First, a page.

Jeh Johnson, the secretary of the Department of Homeland Security, has announced that he is setting up a committee to review whether to continue using private prisons for immigration detention. But it doesn’t take a study to figure out that the system Secretary Johnson runs is costly and causes needless human suffering. We should stop filling for-profit prison beds with asylum-seekers, children, and thousands of others who never got a fair day in court.
If Secretary Johnson wants to understand the stakes, he should ask the family of José de Jesús Deniz Sahagun, a 31-year-old man who last year committed suicide at the Eloy, Arizona, detention facility run by the private Corrections Corporation of America. After being admitted to the facility, Mr. Deniz Sahagun described a history of self-harm. But he was nevertheless put in a general population unit. It wasn’t until his paranoid thoughts and erratic behavior disturbed others that he was put on suicide watch. But the next day, a doctor ordered him removed to a lower level of supervision.
The guards carried out the doctor’s order and stepped down their observations of his cell. Within hours, Mr. Deniz Sahagun grabbed an orange sock and shoved it deep down his throat, blocking his own windpipe. While making rounds, a CCA guard noticed Mr. Deniz Sahagun lying motionless and facedown on the floor of his cell. He was still alive. As the guard and his colleagues debated whether to enter, Mr. Deniz Sahagun continued to suffocate. Eventually, paramedics entered and tried to revive him — but it was too late. He was pronounced dead in his cell.
If Immigration and Customs Enforcement had cancelled its contract with CCA in Eloy, Mr. Deniz Sahagun might still be alive. Instead, he became the fifth person to commit suicide at Eloy in a dozen years. And ICE knew long before Mr. Deniz Sahagun’s death that Eloy was inadequately equipped to prevent suicide: A 2012 inspection even found that the suicide watch room — the place where people at the most acute risk of suicide are supposed to be housed and whose chief purpose is to deny them the means to kill themselves — contained “structures or smaller objects that could be used in a suicide attempt.” Still, Eloy got a passing rating on the inspection.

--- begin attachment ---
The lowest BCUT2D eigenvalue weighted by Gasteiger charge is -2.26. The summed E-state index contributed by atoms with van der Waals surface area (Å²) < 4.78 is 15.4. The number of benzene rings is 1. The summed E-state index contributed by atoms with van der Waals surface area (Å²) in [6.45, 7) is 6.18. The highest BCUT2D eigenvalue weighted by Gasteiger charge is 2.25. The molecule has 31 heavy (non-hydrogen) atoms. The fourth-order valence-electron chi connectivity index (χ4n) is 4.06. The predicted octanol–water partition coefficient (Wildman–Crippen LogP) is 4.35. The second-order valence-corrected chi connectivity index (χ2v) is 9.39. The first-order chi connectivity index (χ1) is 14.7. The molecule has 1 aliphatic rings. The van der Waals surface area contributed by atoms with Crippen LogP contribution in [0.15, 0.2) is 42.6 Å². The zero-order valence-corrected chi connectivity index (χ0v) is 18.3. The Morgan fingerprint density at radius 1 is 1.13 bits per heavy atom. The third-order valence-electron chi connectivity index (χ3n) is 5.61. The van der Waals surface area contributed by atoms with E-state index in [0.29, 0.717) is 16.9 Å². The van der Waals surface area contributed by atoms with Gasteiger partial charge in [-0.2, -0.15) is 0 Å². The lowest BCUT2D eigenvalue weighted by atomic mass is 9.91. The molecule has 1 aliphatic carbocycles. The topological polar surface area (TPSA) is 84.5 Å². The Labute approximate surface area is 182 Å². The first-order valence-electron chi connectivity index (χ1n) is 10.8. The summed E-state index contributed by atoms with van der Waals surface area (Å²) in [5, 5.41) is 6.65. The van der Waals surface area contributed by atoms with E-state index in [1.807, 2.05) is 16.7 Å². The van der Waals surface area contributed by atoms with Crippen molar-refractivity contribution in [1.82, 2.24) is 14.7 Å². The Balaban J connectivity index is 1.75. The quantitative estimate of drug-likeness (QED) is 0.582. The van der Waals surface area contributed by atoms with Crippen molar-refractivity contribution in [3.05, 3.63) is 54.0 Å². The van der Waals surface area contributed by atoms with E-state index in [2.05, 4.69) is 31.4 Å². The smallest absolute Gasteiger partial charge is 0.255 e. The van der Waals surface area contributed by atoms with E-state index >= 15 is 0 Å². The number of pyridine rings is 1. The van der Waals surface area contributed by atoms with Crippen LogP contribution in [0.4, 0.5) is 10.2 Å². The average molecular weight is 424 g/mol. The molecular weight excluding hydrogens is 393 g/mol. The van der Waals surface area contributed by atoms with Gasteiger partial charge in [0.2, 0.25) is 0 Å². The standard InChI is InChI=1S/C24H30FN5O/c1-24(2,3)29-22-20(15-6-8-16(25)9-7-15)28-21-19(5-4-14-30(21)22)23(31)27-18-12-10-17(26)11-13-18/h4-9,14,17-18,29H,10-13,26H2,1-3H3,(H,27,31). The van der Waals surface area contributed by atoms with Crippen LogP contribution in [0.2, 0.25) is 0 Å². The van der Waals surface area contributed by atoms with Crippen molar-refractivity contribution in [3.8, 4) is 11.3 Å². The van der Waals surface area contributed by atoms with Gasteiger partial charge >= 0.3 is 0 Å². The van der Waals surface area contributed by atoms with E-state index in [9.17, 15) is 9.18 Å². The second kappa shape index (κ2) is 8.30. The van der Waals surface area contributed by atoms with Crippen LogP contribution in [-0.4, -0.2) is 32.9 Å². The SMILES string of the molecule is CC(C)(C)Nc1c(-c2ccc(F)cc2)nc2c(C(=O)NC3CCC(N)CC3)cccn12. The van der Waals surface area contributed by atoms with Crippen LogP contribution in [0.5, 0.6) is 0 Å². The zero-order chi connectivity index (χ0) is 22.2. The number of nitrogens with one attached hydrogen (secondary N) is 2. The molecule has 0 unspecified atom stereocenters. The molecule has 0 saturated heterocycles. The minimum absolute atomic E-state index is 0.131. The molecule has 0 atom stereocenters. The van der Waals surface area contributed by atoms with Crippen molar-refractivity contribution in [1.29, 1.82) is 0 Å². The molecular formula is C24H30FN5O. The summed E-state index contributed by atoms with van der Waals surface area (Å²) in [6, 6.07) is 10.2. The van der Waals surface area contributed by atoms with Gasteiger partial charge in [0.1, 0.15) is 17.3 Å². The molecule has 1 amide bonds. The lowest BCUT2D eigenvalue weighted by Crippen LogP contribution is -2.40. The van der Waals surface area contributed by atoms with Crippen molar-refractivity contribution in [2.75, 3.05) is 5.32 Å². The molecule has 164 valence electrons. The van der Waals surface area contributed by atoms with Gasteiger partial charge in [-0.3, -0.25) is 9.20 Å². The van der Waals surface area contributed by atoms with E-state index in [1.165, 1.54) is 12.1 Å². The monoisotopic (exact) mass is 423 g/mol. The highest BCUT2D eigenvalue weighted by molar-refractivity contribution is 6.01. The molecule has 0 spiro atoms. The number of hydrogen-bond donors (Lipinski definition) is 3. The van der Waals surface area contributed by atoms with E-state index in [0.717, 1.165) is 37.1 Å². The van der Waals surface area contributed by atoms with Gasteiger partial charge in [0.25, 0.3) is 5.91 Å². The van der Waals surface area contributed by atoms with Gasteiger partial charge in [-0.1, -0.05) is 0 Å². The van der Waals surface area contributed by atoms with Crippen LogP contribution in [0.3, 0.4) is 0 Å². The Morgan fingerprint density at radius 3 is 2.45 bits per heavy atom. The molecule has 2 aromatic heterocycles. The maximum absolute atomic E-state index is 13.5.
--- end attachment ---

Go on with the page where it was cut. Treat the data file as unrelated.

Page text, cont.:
And Eloy is only the tip of the iceberg when it comes to ICE’s renewal of contracts with private prisons that fail to safeguard the lives of people in their custody. Across the country, 73 percent of the approximately 34,000 people held in ICE detention facilities are in the custody of private prison companies. These are the very same private prison companies that the Justice Department condemned in its August 18 memorandum and whose prisons the Justice Department’s inspector general recently found were more dangerous than federally run prisons and were failing to meet the government’s contractual standards. In one case, the company chose to operate without a full-time physician for eight months, apparently because it cost less to pay understaffing penalties than a doctor’s salary.
There’s no question that there’s a lot of money at stake in immigration detention contracts for the private companies and their investors. For example, 28 percent of CCA’s revenue comes from ICE detention, according to the company’s first quarter 2016 investor presentation. That is more revenue than CCA receives from the Federal Bureau of Prisons, California, Texas, and the company’s home state of Tennessee combined.
But that cannot compare to the life-or-death stakes for people like Mr. Deniz Sahagun and his family. It is time to end the federal government’s relationship with these predatory companies, once and for all.